Gallery: Off-Grid Rammed Earth House On Navajo Nation Catches The Wind

The Colorado students playing with their shadow on the rammed earth wall after the home was completed this winter.

Back in May 2010, 22 grad students from the University of Colorado Denver started planning Maxine Begay’s new home and then started construction on it in September. This is the first semester a student group outside of the University of Utah designed and built a house on the Navajo Nation and the results were just as successful. The Windcatcher House relies on local clay for its hand built compressed brick and rammed earth walls on the south and east sides of the home. Thermal mass, shading and careful placement of windows help keep the home nice and cool during the hot, dry summers and soak up heat during the winters, which can get surprisingly cold. The rest of the exterior is clad in your basic, inexpensive cement board and cleverly attached to the structure of the home.

The 1,100 sq foot, 2 bedroom home, located on Begay’s family’s homesite, also features a carport alongside the home. The family doesn’t actually have a car, but plans to use the carport as a barn for their animals. Rainwater is collected off the carport’s roof and pours into a trough and a irrigation system for the garden. As with all homes on the Navajo Nation, the Windcatcher House is totally off-grid – as there is no grid anywhere close enough to connected into.

The 30 ft wind tower is the most striking feature of the home and also an integral part of the design. Air moves across the open tower and travels down the shaft where rainwater soaked pads facilitate an evaporative cooling effect and naturally ventilate the entire home. Traditional framing and a slab on grade foundation are combined with recycled, reclaimed and salvaged materials in this fantastic off-grid home in the desert. We’re certain that Maxine and her family are enjoying their new home. In total, the home cost $46,000, not including some materials that were donated.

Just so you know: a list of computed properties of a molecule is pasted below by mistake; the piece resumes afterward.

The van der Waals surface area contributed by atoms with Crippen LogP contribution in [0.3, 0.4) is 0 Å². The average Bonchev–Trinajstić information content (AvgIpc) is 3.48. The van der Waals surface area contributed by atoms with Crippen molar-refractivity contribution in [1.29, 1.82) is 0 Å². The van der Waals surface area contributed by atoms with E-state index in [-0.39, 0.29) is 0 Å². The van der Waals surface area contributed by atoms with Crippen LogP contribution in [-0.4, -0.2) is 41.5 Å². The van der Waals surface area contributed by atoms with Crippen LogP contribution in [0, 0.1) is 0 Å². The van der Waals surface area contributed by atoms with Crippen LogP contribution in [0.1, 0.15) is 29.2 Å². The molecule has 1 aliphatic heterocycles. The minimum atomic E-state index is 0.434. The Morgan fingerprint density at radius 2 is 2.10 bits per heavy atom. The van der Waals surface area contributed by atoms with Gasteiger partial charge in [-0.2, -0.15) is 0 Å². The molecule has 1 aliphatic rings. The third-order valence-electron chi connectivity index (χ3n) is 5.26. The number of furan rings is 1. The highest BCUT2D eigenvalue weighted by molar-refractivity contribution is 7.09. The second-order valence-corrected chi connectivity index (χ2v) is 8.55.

Students from the University of Utah are already hard at work on the next DBB house near Bluff, Utah. This semester the Utah students will be working on a prefabricated home that will get installed later this spring.

+ Design Build Bluff

Images ©Design Build Bluff


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  1. Betterfields February 5, 2011 at 2:38 pm

    In many ways the American Indian Nation is poised to set the example on green building methods. Reservation land is not subject to County building codes as the rest of the USA. We envy your position, as we are looking for suitable land to build our Eco-Community. We find it interesting, the new arrivals to America were given the “freedom” to build America and oppress the Indian Nations onto reservations. Now, through our own laws & regulations we are the oppressed & you have the “freedom” to build the Green example to save this World on many levels.

    Betterfields Community

  2. Alaskaman February 4, 2011 at 7:28 pm

    Very nice. I have heard of rammed earth but have never seen one and it is 75 mile of my home. I would like to learn more about the techniques of construction. I have built solar but never with earth.

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